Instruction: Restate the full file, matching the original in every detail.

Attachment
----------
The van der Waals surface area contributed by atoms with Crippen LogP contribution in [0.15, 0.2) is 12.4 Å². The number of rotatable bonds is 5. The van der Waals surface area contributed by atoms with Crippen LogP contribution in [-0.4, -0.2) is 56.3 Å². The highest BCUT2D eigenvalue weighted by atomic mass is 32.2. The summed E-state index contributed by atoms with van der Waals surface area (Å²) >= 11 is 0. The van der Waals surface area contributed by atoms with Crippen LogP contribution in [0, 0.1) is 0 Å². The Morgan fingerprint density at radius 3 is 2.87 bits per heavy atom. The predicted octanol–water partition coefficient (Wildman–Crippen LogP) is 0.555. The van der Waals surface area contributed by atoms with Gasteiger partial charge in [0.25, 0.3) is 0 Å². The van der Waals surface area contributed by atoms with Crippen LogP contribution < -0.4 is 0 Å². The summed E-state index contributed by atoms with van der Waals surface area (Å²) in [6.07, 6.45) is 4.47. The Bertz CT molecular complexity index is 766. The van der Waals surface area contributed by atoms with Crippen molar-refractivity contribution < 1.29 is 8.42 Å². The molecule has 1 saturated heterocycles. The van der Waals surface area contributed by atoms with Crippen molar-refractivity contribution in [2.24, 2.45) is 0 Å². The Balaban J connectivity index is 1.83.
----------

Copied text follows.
The van der Waals surface area contributed by atoms with Crippen LogP contribution in [0.15, 0.2) is 12.4 Å². The number of rotatable bonds is 5. The van der Waals surface area contributed by atoms with Crippen LogP contribution in [-0.4, -0.2) is 56.3 Å². The highest BCUT2D eigenvalue weighted by atomic mass is 32.2. The summed E-state index contributed by atoms with van der Waals surface area (Å²) >= 11 is 0. The van der Waals surface area contributed by atoms with Crippen LogP contribution in [0, 0.1) is 0 Å². The Morgan fingerprint density at radius 3 is 2.87 bits per heavy atom. The predicted octanol–water partition coefficient (Wildman–Crippen LogP) is 0.555. The van der Waals surface area contributed by atoms with Gasteiger partial charge in [0.25, 0.3) is 0 Å². The van der Waals surface area contributed by atoms with Crippen LogP contribution < -0.4 is 0 Å². The summed E-state index contributed by atoms with van der Waals surface area (Å²) in [6.07, 6.45) is 4.47. The Bertz CT molecular complexity index is 766. The van der Waals surface area contributed by atoms with Crippen molar-refractivity contribution < 1.29 is 8.42 Å². The molecule has 1 saturated heterocycles. The van der Waals surface area contributed by atoms with Crippen molar-refractivity contribution in [2.24, 2.45) is 0 Å². The Balaban J connectivity index is 1.83.